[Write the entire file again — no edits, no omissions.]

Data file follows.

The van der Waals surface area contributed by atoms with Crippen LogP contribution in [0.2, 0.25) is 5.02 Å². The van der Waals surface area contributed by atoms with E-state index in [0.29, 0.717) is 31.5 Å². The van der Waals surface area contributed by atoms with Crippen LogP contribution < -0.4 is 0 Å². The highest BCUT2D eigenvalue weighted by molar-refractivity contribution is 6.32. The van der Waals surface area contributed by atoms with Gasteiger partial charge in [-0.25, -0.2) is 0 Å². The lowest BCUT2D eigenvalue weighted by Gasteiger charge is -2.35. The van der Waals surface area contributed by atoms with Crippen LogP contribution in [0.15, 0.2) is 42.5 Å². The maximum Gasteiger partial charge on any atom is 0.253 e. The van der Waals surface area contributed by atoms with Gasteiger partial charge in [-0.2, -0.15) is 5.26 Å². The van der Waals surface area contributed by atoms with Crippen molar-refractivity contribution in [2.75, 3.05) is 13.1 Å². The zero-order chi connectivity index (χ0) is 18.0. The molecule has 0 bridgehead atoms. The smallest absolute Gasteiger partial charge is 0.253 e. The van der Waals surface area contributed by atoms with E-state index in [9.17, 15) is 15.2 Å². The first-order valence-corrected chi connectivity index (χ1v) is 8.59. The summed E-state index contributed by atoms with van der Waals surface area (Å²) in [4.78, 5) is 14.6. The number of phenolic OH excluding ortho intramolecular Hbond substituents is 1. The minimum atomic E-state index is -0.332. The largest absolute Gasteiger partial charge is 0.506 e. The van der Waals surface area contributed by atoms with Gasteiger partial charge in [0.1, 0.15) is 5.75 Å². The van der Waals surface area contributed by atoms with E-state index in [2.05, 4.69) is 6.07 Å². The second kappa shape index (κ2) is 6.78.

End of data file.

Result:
The van der Waals surface area contributed by atoms with Crippen LogP contribution in [0.2, 0.25) is 5.02 Å². The van der Waals surface area contributed by atoms with E-state index in [0.29, 0.717) is 31.5 Å². The van der Waals surface area contributed by atoms with Crippen LogP contribution < -0.4 is 0 Å². The highest BCUT2D eigenvalue weighted by molar-refractivity contribution is 6.32. The van der Waals surface area contributed by atoms with Gasteiger partial charge in [-0.25, -0.2) is 0 Å². The lowest BCUT2D eigenvalue weighted by Gasteiger charge is -2.35. The van der Waals surface area contributed by atoms with Crippen LogP contribution in [0.15, 0.2) is 42.5 Å². The maximum Gasteiger partial charge on any atom is 0.253 e. The van der Waals surface area contributed by atoms with Gasteiger partial charge in [-0.2, -0.15) is 5.26 Å². The van der Waals surface area contributed by atoms with Crippen molar-refractivity contribution in [2.75, 3.05) is 13.1 Å². The zero-order chi connectivity index (χ0) is 18.0. The molecule has 0 bridgehead atoms. The smallest absolute Gasteiger partial charge is 0.253 e. The van der Waals surface area contributed by atoms with E-state index in [9.17, 15) is 15.2 Å². The first-order valence-corrected chi connectivity index (χ1v) is 8.59. The summed E-state index contributed by atoms with van der Waals surface area (Å²) in [4.78, 5) is 14.6. The number of phenolic OH excluding ortho intramolecular Hbond substituents is 1. The minimum atomic E-state index is -0.332. The largest absolute Gasteiger partial charge is 0.506 e. The van der Waals surface area contributed by atoms with Gasteiger partial charge in [0.1, 0.15) is 5.75 Å². The van der Waals surface area contributed by atoms with E-state index in [2.05, 4.69) is 6.07 Å². The second kappa shape index (κ2) is 6.78.